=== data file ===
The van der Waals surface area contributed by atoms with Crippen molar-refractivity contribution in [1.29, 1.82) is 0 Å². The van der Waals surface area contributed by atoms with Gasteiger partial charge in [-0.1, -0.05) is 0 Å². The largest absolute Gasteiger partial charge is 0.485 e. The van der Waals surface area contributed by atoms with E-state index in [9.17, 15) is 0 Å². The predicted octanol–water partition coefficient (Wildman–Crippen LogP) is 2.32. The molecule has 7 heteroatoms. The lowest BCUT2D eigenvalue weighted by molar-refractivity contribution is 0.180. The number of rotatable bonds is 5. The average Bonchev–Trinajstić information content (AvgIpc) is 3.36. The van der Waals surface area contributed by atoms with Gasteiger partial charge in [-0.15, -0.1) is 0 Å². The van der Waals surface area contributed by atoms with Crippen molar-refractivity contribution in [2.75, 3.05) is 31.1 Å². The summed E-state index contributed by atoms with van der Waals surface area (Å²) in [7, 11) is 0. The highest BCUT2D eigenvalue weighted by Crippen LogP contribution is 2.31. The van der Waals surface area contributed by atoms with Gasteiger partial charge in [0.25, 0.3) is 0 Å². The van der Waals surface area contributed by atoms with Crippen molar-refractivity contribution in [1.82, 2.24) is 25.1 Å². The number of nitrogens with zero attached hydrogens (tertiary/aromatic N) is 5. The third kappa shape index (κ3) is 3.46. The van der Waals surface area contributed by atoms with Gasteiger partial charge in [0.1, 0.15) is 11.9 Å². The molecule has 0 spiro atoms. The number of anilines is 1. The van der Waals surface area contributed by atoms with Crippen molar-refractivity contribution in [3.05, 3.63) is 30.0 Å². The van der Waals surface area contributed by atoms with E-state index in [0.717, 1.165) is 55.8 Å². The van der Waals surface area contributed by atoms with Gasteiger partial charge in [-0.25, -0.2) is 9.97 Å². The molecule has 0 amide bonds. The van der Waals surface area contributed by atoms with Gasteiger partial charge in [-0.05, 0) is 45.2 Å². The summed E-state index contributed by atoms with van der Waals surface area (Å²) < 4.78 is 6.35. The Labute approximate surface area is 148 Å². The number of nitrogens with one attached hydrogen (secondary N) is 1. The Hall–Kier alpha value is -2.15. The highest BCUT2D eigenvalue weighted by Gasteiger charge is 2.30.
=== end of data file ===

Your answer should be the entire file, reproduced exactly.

The van der Waals surface area contributed by atoms with Crippen molar-refractivity contribution in [1.29, 1.82) is 0 Å². The van der Waals surface area contributed by atoms with Gasteiger partial charge in [-0.1, -0.05) is 0 Å². The largest absolute Gasteiger partial charge is 0.485 e. The van der Waals surface area contributed by atoms with E-state index in [9.17, 15) is 0 Å². The predicted octanol–water partition coefficient (Wildman–Crippen LogP) is 2.32. The molecule has 7 heteroatoms. The lowest BCUT2D eigenvalue weighted by molar-refractivity contribution is 0.180. The number of rotatable bonds is 5. The average Bonchev–Trinajstić information content (AvgIpc) is 3.36. The van der Waals surface area contributed by atoms with Gasteiger partial charge in [-0.15, -0.1) is 0 Å². The van der Waals surface area contributed by atoms with Crippen molar-refractivity contribution in [2.75, 3.05) is 31.1 Å². The summed E-state index contributed by atoms with van der Waals surface area (Å²) in [7, 11) is 0. The highest BCUT2D eigenvalue weighted by Crippen LogP contribution is 2.31. The van der Waals surface area contributed by atoms with Gasteiger partial charge in [0.25, 0.3) is 0 Å². The van der Waals surface area contributed by atoms with Crippen molar-refractivity contribution in [1.82, 2.24) is 25.1 Å². The number of nitrogens with zero attached hydrogens (tertiary/aromatic N) is 5. The third kappa shape index (κ3) is 3.46. The van der Waals surface area contributed by atoms with Gasteiger partial charge in [0.1, 0.15) is 11.9 Å². The molecule has 0 spiro atoms. The number of anilines is 1. The van der Waals surface area contributed by atoms with Crippen molar-refractivity contribution in [3.05, 3.63) is 30.0 Å². The van der Waals surface area contributed by atoms with E-state index in [0.717, 1.165) is 55.8 Å². The van der Waals surface area contributed by atoms with Gasteiger partial charge in [-0.25, -0.2) is 9.97 Å². The molecule has 0 amide bonds. The van der Waals surface area contributed by atoms with Gasteiger partial charge in [-0.05, 0) is 45.2 Å². The summed E-state index contributed by atoms with van der Waals surface area (Å²) < 4.78 is 6.35. The Labute approximate surface area is 148 Å². The number of nitrogens with one attached hydrogen (secondary N) is 1. The Hall–Kier alpha value is -2.15. The highest BCUT2D eigenvalue weighted by Gasteiger charge is 2.30.